And thus the Rich Man looks at Abraham and says, “No, Father Abraham!” The Scriptures show us the harsh and brutal realities of our lives as sinners in a sinful world – that there are things that we fail to do, that we are stuck in a world that will always be rife with suffering. That we will eat bread by the sweat of our brow and die, that the poor we will always have with us, that death will always hound us here. And these are things that our old sinful flesh cannot stand, cannot bear. But, my friends, you are no longer just a sinner – oh, a sinner you are with faults, grievous faults even – but you are also a saint, a holy one of God, redeemed by Christ Jesus. Because while the Scriptures do show you your sin, the most wondrous thing is that the Scriptures are also the story of Christ Jesus, the Messiah. They are the story of the One who was promised to Adam and Eve even while they were still naked and ashamed in the garden having just fallen. They are the story of the One who was promised to Father Abraham as His descendant in whom all nations would be blessed. They are the story of the One who would sit on David's throne, they are the story of the Job's Redeemer, they are the story of Emmanuel – God with Us.

And then Jesus comes. And what happens? Well, He fulfills the law. He does what we can't. He actually loves His neighbor, over and over and over again. He takes all that He has and gives and gives. And as for sin, well, He who knew no sin became sin for us – He takes our sin upon Himself and He goes to the Cross. And does the Christian life mean you'll face suffering for the good of your neighbor, even to the point of death? Well, it did for Jesus – and He does it. For you. That's what's in the Scriptures, that is what Moses and the Prophets teach – that is what the Gospels and the Epistles teach, over and over again – that while our sin is great, actually and truly great no matter how we like to dance around it – Christ Jesus our Savior is actually greater.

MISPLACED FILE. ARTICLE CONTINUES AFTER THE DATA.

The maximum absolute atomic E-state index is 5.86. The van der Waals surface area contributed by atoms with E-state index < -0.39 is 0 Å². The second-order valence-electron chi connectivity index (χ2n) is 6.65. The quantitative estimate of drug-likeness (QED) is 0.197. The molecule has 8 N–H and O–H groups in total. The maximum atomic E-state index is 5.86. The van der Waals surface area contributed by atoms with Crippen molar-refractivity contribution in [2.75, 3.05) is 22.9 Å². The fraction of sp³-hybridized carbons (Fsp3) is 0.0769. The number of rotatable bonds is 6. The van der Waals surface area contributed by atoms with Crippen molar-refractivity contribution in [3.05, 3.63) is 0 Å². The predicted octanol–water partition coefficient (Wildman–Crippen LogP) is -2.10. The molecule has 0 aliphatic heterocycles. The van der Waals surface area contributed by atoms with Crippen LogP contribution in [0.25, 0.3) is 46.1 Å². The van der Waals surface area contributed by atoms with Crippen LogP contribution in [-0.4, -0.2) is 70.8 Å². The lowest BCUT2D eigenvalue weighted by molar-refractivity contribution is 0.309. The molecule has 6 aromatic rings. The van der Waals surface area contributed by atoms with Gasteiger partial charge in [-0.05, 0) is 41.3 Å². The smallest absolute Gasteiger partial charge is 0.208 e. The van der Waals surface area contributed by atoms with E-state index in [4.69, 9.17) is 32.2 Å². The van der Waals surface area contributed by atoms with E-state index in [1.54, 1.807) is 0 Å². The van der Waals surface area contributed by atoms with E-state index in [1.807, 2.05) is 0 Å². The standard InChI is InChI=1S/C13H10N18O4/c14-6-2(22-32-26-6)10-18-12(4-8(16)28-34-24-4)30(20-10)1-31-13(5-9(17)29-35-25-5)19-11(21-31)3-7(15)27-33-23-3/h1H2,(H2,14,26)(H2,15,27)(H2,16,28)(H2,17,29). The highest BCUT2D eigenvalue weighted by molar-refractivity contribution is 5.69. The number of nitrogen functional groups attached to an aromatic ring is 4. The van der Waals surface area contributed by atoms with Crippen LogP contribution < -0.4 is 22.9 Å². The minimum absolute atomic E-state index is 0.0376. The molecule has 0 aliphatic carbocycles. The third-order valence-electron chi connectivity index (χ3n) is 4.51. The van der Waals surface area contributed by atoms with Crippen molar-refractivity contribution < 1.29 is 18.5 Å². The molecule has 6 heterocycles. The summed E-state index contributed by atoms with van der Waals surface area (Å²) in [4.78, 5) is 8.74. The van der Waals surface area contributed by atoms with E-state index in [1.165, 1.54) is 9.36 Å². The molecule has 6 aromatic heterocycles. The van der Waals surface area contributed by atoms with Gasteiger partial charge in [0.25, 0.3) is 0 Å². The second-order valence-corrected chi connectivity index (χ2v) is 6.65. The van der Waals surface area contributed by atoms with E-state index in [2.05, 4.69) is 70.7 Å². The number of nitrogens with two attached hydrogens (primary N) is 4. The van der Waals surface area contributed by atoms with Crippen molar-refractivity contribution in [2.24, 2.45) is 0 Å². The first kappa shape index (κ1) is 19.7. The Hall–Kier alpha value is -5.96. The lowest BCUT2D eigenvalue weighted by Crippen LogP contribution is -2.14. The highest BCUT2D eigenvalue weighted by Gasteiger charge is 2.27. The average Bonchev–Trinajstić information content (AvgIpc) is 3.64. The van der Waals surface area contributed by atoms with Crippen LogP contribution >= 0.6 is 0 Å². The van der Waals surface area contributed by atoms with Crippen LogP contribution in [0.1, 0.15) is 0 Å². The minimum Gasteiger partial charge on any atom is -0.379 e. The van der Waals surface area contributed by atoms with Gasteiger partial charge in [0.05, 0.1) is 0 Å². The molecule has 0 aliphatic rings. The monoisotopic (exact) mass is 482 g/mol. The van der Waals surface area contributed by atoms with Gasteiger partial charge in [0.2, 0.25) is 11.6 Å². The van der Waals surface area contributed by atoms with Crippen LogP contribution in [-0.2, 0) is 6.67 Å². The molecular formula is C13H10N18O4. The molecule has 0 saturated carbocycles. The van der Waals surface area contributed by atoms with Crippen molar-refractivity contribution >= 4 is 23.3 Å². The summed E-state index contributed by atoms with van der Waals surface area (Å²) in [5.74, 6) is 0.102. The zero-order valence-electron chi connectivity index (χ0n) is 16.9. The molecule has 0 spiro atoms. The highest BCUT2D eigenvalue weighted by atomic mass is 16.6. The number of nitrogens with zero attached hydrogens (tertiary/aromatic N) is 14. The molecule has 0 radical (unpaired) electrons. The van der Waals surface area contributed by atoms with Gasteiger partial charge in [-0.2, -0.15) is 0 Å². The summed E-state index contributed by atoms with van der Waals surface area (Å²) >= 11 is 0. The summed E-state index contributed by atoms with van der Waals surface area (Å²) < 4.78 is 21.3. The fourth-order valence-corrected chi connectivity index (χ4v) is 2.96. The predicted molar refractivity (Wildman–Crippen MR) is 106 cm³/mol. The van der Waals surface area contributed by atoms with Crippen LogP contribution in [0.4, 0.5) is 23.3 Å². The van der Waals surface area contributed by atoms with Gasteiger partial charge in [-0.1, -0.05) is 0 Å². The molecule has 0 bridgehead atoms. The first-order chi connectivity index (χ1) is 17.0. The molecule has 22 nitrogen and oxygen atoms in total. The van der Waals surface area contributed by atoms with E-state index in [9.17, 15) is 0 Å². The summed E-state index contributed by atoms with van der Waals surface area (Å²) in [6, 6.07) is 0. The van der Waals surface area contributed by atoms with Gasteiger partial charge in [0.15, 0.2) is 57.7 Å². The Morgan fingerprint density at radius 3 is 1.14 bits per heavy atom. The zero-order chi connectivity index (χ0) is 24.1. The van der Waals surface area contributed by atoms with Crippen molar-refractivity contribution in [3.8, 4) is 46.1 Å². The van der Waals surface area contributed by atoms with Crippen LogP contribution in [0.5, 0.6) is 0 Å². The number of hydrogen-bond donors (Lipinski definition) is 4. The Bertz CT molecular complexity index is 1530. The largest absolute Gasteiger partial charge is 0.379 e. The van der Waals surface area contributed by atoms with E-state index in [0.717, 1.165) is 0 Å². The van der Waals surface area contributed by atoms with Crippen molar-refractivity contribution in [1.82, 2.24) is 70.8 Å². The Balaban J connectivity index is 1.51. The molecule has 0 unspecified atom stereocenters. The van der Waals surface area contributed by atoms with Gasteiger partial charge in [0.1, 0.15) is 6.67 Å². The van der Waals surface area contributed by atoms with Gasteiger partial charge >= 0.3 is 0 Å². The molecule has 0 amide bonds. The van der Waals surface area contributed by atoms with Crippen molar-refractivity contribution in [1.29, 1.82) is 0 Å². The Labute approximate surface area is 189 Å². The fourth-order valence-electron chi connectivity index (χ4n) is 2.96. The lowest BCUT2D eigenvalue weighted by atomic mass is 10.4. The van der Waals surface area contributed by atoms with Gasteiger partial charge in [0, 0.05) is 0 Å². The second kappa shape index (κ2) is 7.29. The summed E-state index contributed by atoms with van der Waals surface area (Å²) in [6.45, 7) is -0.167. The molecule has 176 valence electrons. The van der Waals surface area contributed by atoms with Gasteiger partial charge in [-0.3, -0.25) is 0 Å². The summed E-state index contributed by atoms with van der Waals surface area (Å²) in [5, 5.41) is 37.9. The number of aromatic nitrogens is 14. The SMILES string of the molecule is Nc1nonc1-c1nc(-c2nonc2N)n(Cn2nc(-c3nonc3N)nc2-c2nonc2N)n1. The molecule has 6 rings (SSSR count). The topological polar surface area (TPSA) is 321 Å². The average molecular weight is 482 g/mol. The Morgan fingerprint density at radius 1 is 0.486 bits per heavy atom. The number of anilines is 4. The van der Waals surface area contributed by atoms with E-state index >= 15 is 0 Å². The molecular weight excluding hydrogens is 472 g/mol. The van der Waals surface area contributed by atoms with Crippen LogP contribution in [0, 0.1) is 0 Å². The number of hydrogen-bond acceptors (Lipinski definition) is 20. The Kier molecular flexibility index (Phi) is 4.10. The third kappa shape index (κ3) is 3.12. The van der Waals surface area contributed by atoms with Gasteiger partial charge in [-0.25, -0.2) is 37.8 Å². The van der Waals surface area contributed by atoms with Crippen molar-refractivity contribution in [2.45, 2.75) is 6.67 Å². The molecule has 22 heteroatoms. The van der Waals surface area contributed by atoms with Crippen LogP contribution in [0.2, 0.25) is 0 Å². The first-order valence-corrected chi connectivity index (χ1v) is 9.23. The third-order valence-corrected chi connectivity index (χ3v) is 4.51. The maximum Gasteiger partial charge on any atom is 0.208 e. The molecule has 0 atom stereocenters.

And then the comfort. And then the consolation. Because Christ Jesus does not and will not ever fail you; He never fails to be merciful and gracious to you, to forgive you, to strengthen you to see you through the trials of your life until He delivers you from them – that is why He taught us to pray “But deliver us from evil.” He redeems you, forgives you, and uses you for His good. And that is where we live by faith.

And that is why He brings us together here. So that we all hear the Word of God from each other, so that we don't stop up our ears and wander off, but so that we hear His Word and are brought to repentance and forgiveness again. So that we are gathered here as the Baptized around His table and get not scraps but His own Body and Blood to forgive us, to strengthen us both in faith towards God and love toward our neighbor. This is a Word place, a hearing the Word place. And it's not always pretty. Of course its not – the Scriptures speak about us, and we are not always pretty. In fact, sometimes our lives are just down right messy. That's no surprise to Jesus – He took that all in hand even before the Creation of the world and planned out your salvation. And His Spirit calls you here to keep you and preserve you in His Word. He has given us Moses and the Prophets, the Gospels and the Epistles – let us hear them and thus always see Jesus our Savior. In the Name of the Father and of the Son and of the Holy Spirit +